But I don’t care.  This table has great value to me. Why? Because I have such pleasurable memories of him and my grandmother around this table, I don’t care what any expert says about its worth.

They had such a small kitchen that my grandmother had to do most of her food prep work in the dining room.  As a kid, I can remember going to my grandparents’ house (they lived right beside us) and seeing my grandmother rolling out dough for pies she was making.  I can remember her cutting dough into strips to make her special homemade noodles on that table.

I also remember the times when I was sitting to the immediate right of my grandfather for Thanksgiving or Christmas dinner listening to his stories.  Since he was a coal miner during the Great Depression, he had plenty of stories.  For a man who had only an eighth grade education, I am still amazed at the wealth of information he acquired over the years.

I loved my grandparents and they loved me.  This table helps me remember them and is a tangible reminder of great times with my grandparents. It is a connection with them as they both passed away years ago.  It’s a treasure of mine and just thinking about this table, brings me joy.

This is how the psalmist is describing his relationship with God’s Word.  Because he values it so highly, treasures it so deeply, it brings him joy.

The questions for you is, do you treasure the Word?  Do you value it so highly that it brings you joy?

Blessings My Friend!


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Delight In the Word – Part 2

Joy Is Consistent

Trouble and anguish have over taken me, yet Your commandments are my delights. – Psalm 119:143 (NKJV)

Happiness is based on our current surroundings, emotions, and a wealth of other factors. We like being happy and therefore chase it with almost reckless abandon.

It is pursued through achievement and financial status. Some feel they will only find happiness when they see success in their chosen field. Some chase it through alcohol or illicit sexual conquests. Many look to relationships as being the source of happiness. Few really find happiness. Our world is full of very unhappy people and sadly, many are found in our churches.

Joy however, is a different quality. Here the psalmist makes a claim about “delight” even in the midst of seriously troubled times. The psalmist is not ignoring his difficulties. He is right up front with an honest assessment of his condition. “Trouble and anguish” are not pleasant terms to have attached to you. While we don’t know the difficulties he faced, we can correctly assume this was not a simple setback or a bad day. He was experiencing a serious set of problems. While we fight against it, trouble is a common companion for many of us. Jesus said we would in fact have trouble. In John 16:33, he says:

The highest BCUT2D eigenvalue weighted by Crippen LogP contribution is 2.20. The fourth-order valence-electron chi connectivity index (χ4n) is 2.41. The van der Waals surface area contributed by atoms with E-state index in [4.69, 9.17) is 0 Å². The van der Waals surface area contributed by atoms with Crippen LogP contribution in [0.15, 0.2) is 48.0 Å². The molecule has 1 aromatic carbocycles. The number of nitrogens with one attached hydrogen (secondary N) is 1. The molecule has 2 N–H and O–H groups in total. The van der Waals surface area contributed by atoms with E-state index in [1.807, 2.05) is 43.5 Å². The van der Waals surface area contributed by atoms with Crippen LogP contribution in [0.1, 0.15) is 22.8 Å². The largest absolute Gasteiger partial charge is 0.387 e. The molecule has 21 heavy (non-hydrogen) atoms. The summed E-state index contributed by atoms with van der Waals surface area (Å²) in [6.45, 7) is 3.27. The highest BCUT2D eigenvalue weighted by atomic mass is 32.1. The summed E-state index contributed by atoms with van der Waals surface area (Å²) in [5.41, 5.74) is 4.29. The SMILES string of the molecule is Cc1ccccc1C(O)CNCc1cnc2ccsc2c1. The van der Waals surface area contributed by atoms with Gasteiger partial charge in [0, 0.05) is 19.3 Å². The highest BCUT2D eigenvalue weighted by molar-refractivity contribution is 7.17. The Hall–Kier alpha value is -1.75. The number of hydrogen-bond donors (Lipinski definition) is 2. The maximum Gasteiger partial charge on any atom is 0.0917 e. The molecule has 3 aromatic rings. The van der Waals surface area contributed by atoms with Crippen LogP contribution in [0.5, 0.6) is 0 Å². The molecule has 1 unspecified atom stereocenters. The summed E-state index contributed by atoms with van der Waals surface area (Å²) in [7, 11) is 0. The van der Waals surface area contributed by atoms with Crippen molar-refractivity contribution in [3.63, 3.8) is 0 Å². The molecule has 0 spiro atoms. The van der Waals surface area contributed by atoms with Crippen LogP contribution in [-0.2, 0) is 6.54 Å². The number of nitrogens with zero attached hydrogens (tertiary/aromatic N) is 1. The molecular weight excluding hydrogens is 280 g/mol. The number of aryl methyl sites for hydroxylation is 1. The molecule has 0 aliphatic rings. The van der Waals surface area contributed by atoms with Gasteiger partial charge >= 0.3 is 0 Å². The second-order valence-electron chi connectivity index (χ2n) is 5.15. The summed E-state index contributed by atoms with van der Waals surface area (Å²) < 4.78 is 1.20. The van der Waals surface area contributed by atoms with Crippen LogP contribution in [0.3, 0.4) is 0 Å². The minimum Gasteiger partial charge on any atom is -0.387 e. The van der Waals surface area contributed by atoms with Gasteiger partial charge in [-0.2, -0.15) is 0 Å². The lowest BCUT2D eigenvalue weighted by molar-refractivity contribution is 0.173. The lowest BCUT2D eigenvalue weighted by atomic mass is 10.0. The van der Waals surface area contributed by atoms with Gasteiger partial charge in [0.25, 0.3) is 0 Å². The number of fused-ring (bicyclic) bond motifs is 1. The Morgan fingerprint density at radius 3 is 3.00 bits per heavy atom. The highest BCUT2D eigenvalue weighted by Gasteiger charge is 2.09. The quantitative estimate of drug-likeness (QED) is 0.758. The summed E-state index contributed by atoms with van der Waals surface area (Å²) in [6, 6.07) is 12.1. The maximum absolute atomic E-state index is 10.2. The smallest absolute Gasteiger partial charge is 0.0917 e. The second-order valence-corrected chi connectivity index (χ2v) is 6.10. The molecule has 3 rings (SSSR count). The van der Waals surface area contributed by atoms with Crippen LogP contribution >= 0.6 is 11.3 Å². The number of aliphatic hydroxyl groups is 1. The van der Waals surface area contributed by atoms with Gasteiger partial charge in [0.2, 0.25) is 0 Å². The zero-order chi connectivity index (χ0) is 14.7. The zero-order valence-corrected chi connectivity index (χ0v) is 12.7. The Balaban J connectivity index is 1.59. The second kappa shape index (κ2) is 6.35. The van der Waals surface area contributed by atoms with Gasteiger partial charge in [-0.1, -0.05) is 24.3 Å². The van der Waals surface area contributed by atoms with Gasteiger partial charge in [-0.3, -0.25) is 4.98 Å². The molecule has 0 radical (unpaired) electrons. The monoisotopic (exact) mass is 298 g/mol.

I have told you these things, so that in me you may have peace. In this world you will have trouble. But take heart! I have overcome the world. – John 16:33 NIV

The NKJV and the ESV use the word “tribulation.” This is a serious time of stress, oppression, and quite possibly persecution. It amazes me that He is telling His disciples, His followers, they will experience troubles.

The psalmist claims, even though he is going through trouble and anguish, he still delights in God’s Word. He is consistent.

It is easy to trust God and delight in His Word when everything in life is going well. On the other hand, when our situation is difficult, when our financial situation is tenuous, or when we’ve just received a bad report from a doctor, those are situations where we may not “feel” happy. But we can still delight in His Word.

In times of struggle and in times of ease, we need to delight in His Word. In times of despair and times of exhilaration, we need to focus on the Bible and find joy in His Word. Experiencing joy consistently means putting His Word ahead of our feelings, emotions, and current circumstances.